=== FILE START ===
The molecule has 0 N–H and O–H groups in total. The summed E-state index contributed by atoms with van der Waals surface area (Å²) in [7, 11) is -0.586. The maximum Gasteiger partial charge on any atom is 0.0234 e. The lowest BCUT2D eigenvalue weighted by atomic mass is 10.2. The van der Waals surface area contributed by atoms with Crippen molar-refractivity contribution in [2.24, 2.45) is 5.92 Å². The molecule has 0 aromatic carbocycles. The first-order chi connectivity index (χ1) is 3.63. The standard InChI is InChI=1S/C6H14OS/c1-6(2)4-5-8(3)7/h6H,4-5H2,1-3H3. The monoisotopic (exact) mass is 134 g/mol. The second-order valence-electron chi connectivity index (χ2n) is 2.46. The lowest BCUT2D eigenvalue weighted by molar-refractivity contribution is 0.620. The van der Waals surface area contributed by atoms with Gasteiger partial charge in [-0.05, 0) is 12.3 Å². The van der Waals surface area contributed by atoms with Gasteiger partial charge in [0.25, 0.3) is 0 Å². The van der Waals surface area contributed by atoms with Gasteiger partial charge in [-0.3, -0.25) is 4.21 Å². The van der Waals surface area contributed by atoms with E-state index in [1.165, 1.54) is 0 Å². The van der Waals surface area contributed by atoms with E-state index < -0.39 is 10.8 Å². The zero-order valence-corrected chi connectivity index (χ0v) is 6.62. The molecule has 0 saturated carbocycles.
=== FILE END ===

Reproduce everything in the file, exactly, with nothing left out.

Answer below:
The molecule has 0 N–H and O–H groups in total. The summed E-state index contributed by atoms with van der Waals surface area (Å²) in [7, 11) is -0.586. The maximum Gasteiger partial charge on any atom is 0.0234 e. The lowest BCUT2D eigenvalue weighted by atomic mass is 10.2. The van der Waals surface area contributed by atoms with Crippen molar-refractivity contribution in [2.24, 2.45) is 5.92 Å². The molecule has 0 aromatic carbocycles. The first-order chi connectivity index (χ1) is 3.63. The standard InChI is InChI=1S/C6H14OS/c1-6(2)4-5-8(3)7/h6H,4-5H2,1-3H3. The monoisotopic (exact) mass is 134 g/mol. The second-order valence-electron chi connectivity index (χ2n) is 2.46. The lowest BCUT2D eigenvalue weighted by molar-refractivity contribution is 0.620. The van der Waals surface area contributed by atoms with Gasteiger partial charge in [-0.05, 0) is 12.3 Å². The van der Waals surface area contributed by atoms with Gasteiger partial charge in [0.25, 0.3) is 0 Å². The van der Waals surface area contributed by atoms with Gasteiger partial charge in [-0.3, -0.25) is 4.21 Å². The van der Waals surface area contributed by atoms with E-state index in [1.165, 1.54) is 0 Å². The van der Waals surface area contributed by atoms with E-state index < -0.39 is 10.8 Å². The zero-order valence-corrected chi connectivity index (χ0v) is 6.62. The molecule has 0 saturated carbocycles.